Another blow from U.K. cost-effectiveness regulators for Lucentis: The National Institute for Health and Clinical Excellence has given its final "No" to the drug for treatment of diabetic macular edema. Diabetes and blindness charities are up in arms, calling on the drug's maker, Novartis ($NVS), and NICE to negotiate a pricing agreement that would make Lucentis acceptable for that use.
NICE chief Andrew Dillon said in a statement that laser treatment is a more cost-effective option for patients with diabetic macular edema. "Although [Lucentis] has been shown in some clinical trials to be an effective treatment for DMO," the cost wasn't justified, Dillon said. Novartis' numbers put the cost at the high end of an acceptable range, the company didn't account for the fact that most patients with the condition need injections in both eyes, rather than just one eye. Adding that into the equation put Lucentis' cost out of range.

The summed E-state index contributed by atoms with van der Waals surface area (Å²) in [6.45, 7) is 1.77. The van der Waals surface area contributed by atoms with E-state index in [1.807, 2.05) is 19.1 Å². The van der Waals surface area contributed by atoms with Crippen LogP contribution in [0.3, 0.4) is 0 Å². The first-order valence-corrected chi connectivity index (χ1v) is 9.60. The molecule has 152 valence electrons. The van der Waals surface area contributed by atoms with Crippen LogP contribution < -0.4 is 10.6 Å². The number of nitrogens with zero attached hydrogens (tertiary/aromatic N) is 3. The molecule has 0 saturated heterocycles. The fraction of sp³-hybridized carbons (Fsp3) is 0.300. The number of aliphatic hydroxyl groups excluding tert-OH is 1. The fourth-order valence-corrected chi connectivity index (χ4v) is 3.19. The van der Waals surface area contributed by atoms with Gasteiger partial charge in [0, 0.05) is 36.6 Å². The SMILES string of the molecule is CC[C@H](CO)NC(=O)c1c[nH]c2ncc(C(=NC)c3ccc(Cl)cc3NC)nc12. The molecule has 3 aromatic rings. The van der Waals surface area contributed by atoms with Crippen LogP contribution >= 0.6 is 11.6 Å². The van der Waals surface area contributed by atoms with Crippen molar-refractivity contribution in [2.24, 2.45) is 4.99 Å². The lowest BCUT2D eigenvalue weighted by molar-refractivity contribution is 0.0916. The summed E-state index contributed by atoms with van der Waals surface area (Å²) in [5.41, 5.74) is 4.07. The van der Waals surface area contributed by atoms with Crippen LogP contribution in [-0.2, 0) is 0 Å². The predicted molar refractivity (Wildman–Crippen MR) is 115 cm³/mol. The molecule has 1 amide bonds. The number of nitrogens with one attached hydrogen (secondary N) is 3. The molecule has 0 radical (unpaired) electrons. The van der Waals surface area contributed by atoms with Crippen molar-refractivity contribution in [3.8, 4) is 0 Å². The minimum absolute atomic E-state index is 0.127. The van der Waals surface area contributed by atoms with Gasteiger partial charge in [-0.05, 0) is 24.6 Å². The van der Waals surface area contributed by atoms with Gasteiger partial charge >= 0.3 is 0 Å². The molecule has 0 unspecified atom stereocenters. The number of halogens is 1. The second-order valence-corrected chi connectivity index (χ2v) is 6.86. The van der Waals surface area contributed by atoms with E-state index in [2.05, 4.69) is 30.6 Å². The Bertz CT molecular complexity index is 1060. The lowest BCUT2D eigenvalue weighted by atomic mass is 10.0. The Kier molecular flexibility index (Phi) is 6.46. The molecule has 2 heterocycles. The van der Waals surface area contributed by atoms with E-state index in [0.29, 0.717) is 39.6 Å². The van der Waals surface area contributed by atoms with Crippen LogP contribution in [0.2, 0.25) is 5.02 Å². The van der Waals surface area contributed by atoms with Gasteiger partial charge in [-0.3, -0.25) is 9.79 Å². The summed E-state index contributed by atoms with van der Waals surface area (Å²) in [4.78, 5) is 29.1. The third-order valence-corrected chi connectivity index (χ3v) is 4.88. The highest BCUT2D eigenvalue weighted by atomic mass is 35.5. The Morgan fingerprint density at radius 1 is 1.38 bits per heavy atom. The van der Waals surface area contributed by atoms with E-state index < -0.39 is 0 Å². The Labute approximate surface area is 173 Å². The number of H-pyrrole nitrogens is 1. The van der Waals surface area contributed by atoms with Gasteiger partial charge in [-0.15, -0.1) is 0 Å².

Novartis expressed disappointment with the decision, but it promised to continue working with NICE in the hopes of getting the treatment to DMO patients. Diabetes U.K. and three other charities are campaigning for Lucentis, too, asking Novartis for a patient access scheme that meets with approval of NICE and the Department of Health. "Such a scheme would reduce the cost of this treatment to the NHS and ensure the maximum number of people with DMO can benefit ... without delay," Diabetes U.K. said in a statement.